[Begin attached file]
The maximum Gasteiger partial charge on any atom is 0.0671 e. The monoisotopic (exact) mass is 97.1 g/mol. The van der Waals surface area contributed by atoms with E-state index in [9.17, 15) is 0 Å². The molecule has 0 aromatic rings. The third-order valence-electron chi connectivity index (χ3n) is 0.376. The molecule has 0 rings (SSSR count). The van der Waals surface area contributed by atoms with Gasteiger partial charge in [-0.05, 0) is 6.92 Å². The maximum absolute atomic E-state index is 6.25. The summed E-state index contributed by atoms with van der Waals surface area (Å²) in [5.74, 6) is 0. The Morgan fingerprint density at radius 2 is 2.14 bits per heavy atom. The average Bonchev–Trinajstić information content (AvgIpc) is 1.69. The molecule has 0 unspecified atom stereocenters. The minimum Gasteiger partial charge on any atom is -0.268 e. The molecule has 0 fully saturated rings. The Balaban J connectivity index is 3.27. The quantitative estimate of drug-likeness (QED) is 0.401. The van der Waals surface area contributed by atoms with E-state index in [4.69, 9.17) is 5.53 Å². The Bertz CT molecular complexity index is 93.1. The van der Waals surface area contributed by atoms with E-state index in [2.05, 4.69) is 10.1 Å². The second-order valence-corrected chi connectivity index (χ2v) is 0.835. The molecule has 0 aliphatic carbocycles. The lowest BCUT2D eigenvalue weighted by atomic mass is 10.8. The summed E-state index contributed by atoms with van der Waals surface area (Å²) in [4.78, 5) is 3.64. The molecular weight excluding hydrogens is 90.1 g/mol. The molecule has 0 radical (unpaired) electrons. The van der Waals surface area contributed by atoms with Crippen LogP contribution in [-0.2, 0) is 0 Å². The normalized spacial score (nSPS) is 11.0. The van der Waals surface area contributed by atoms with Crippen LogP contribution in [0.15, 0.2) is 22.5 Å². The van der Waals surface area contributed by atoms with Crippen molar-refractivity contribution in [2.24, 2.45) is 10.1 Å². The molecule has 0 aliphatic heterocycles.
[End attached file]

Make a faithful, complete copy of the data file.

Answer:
The maximum Gasteiger partial charge on any atom is 0.0671 e. The monoisotopic (exact) mass is 97.1 g/mol. The van der Waals surface area contributed by atoms with E-state index in [9.17, 15) is 0 Å². The molecule has 0 aromatic rings. The third-order valence-electron chi connectivity index (χ3n) is 0.376. The molecule has 0 rings (SSSR count). The van der Waals surface area contributed by atoms with Gasteiger partial charge in [-0.05, 0) is 6.92 Å². The maximum absolute atomic E-state index is 6.25. The summed E-state index contributed by atoms with van der Waals surface area (Å²) in [5.74, 6) is 0. The Morgan fingerprint density at radius 2 is 2.14 bits per heavy atom. The average Bonchev–Trinajstić information content (AvgIpc) is 1.69. The molecule has 0 unspecified atom stereocenters. The minimum Gasteiger partial charge on any atom is -0.268 e. The molecule has 0 fully saturated rings. The Balaban J connectivity index is 3.27. The quantitative estimate of drug-likeness (QED) is 0.401. The van der Waals surface area contributed by atoms with E-state index in [4.69, 9.17) is 5.53 Å². The Bertz CT molecular complexity index is 93.1. The van der Waals surface area contributed by atoms with E-state index in [2.05, 4.69) is 10.1 Å². The second-order valence-corrected chi connectivity index (χ2v) is 0.835. The molecule has 0 aliphatic carbocycles. The lowest BCUT2D eigenvalue weighted by atomic mass is 10.8. The summed E-state index contributed by atoms with van der Waals surface area (Å²) in [4.78, 5) is 3.64. The molecular weight excluding hydrogens is 90.1 g/mol. The molecule has 0 radical (unpaired) electrons. The van der Waals surface area contributed by atoms with Crippen LogP contribution in [-0.2, 0) is 0 Å². The normalized spacial score (nSPS) is 11.0. The van der Waals surface area contributed by atoms with Crippen LogP contribution in [0.15, 0.2) is 22.5 Å². The van der Waals surface area contributed by atoms with Crippen molar-refractivity contribution in [2.24, 2.45) is 10.1 Å². The molecule has 0 aliphatic heterocycles.